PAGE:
Non-proportional hazards have been observed in clinical trials, such as the delayed treatment effect observed in cancer immunotherapies and the diminishing effect caused by the confouding due to follow-up therapies. The log-rank test loses power and the standard Cox model usually produces biased estimates under such conditions. Weighted log-rank tests have been utilized to increase the test power; however, it is not intuitive how to interpret the test result in terms of the clinical effect.
We propose a Cox-model based time-varying treatment effect estimate to complement the weighted logrank test. The score test from the proposed model is equivalent to the weighted log-rank test, and it provides an "effect time-profile" that describes treatment effect as a function of time.
Simulation results show that under non-proportional hazards, the proposed model preserves type-I error, achieves higher power than log-rank tests, and produces unbiased estimates if the weight function is correctly specified. The estimate may still be less biased than the standard Cox model even when the weight function is mis-specified. An example from a real trial also suggests the potential utility of the proposed method.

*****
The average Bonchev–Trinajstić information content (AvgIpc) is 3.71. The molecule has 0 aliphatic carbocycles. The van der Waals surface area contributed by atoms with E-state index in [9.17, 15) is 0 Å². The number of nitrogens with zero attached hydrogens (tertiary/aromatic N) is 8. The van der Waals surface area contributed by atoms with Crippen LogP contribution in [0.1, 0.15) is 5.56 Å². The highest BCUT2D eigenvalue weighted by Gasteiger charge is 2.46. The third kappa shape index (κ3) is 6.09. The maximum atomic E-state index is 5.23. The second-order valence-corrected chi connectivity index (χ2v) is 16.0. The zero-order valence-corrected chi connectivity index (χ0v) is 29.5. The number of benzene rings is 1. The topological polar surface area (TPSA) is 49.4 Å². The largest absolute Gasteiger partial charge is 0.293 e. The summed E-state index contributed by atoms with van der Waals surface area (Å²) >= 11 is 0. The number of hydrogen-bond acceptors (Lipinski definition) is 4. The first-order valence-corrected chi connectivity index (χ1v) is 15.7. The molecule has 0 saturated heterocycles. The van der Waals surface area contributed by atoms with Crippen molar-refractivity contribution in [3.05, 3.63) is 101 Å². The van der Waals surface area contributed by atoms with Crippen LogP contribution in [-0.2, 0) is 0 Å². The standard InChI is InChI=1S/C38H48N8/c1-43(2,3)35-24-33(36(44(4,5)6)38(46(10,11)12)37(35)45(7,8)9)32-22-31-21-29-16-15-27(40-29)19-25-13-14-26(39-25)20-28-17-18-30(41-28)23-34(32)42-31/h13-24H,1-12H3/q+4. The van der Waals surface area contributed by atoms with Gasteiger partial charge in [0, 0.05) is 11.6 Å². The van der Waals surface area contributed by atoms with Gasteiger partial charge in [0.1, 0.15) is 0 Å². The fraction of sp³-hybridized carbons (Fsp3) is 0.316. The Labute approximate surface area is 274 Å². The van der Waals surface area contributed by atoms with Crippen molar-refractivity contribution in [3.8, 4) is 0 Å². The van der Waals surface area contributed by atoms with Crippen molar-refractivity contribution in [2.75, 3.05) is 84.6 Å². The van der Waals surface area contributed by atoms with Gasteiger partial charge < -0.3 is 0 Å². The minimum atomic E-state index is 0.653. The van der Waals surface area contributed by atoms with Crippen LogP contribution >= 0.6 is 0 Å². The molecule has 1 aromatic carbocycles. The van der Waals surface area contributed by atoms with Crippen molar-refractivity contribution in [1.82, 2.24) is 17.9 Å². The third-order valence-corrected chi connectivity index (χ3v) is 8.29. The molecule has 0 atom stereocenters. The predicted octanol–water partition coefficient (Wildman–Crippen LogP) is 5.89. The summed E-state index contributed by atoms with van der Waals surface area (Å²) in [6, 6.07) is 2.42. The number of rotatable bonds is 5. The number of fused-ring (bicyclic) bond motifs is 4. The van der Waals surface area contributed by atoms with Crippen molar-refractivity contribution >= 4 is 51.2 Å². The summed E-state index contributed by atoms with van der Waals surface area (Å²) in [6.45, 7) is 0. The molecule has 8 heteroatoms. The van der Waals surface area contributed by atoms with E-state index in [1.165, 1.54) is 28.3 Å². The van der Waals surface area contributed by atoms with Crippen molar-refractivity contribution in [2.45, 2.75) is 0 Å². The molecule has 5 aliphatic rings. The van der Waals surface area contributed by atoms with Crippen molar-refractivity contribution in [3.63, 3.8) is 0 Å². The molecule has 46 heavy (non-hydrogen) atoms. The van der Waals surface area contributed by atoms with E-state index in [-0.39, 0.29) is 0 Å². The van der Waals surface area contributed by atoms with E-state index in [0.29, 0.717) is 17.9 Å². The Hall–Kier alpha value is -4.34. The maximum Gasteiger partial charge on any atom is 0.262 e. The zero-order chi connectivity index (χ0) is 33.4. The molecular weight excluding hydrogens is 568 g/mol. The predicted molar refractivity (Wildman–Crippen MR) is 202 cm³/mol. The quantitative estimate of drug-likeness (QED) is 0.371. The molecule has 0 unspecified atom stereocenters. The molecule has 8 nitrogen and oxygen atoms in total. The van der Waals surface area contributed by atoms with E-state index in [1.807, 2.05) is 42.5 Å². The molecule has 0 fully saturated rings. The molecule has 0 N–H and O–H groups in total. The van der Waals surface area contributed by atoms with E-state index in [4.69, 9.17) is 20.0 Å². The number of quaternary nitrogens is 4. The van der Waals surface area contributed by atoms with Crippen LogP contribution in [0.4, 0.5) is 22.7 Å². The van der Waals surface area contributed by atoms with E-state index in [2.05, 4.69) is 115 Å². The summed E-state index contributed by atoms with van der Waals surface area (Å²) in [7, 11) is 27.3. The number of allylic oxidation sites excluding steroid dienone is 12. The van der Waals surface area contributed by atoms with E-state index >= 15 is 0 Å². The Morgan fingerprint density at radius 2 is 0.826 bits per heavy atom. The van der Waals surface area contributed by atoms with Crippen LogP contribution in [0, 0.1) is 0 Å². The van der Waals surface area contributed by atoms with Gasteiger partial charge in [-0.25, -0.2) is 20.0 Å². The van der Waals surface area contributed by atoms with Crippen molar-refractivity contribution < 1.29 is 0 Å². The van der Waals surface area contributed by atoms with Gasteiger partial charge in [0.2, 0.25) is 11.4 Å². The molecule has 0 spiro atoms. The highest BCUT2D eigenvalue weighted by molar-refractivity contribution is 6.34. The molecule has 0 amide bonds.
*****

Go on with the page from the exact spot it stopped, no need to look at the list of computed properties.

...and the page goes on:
This approach makes the assumptions of the weighted log-rank test explicit, and the validity of assumptions can be assessed based on prior knowledge or model goodness-of-fit. The effect time-profile provides more elaborate description of the treatment effect, which may be useful for clinical decision making. The proposed method can be routinely conducted to complement weighted log-rank tests, especially in the context where non-proportional hazards are expected.